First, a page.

When the hawser is embedded in the castable material, it can either be left whole or can be unlaid for a short length. Either way is satisfactory for the present invention. The method of embedding the hawser is the same as in the prior art and will not be described here. However, hawser-plug combination 16 is preferably not bonded to basket 14; this allows it to swivel in basket 14, which prevents the hawser from becoming kinked in use.
The type of castable material that is used in the present invention is not critical; however, it should be compatable with the material of the hawser. If the hawser is non-metallic, then a castable epoxy or polyester resin should be used; if the hawser is a wire rope, then a metal such as zinc can be used for the castable material. The composition of basket 14 is likewise not critical; the material used for it will be a function of the application for which the hawser is intended, since basket 14 transmits the force from the hawser to the object being towed.
The surface of tapered plug 16 has a regular taper; that is, when viewed alone it appears to be a truncated circular cone which has straight sides. Likewise the complementary surface of basket 14 has a regular taper which matches that of plug 16. The fact that the mating surfaces have a simple regular taper rather than a compound curve means that basket member 14 is easy and cheap to manufacture. It also means that existing basket members 14 can be used in certain situations, with the addition of mold halves 18 and 20 as shown in the FIGS.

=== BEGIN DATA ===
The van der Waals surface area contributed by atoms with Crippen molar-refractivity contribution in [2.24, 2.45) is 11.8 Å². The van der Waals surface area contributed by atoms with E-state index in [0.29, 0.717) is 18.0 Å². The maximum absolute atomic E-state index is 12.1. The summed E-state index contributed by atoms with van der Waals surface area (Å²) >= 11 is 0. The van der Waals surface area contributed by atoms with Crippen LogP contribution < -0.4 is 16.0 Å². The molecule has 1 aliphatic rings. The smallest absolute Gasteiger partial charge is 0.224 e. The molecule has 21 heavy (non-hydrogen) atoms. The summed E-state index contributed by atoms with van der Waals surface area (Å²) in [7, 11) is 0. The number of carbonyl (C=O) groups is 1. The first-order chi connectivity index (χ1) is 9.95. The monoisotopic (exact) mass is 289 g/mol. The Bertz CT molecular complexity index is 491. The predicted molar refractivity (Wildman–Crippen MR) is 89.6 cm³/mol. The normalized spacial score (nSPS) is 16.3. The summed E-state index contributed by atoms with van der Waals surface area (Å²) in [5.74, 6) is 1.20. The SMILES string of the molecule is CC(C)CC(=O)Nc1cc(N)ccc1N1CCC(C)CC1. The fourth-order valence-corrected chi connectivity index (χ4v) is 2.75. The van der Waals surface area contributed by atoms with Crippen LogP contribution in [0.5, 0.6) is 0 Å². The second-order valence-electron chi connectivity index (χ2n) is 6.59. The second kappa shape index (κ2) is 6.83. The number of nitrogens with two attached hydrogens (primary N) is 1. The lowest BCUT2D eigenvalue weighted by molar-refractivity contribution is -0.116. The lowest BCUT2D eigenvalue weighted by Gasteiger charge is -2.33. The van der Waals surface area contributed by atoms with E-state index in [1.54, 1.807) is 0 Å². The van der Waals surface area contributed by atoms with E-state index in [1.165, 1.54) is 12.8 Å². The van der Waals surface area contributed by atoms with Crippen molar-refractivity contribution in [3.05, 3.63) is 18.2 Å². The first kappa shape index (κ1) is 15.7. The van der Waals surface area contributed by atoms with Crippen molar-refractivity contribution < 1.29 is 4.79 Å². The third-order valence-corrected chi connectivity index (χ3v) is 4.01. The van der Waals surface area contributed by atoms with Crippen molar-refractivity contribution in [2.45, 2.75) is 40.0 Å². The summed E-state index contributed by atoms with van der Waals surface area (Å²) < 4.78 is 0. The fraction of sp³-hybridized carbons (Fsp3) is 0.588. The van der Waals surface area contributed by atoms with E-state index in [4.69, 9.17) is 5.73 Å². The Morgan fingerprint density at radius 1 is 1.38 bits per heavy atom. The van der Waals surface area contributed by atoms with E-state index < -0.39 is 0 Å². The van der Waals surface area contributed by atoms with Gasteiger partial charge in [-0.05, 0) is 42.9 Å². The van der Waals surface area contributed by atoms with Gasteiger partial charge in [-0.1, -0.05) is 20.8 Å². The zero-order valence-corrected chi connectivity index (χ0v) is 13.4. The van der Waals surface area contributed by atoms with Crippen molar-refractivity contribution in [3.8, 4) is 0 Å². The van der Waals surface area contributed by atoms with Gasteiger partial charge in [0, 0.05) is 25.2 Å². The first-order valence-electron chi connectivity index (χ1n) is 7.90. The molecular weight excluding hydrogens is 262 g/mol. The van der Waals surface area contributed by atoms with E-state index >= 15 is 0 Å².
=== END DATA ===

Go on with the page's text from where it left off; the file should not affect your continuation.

Obviously many modifications and variations of the present invention are possible in light of the above teachings. It is therefore to be understood that within the scope of the appended claims the invention may be practiced otherwise than as specifically described.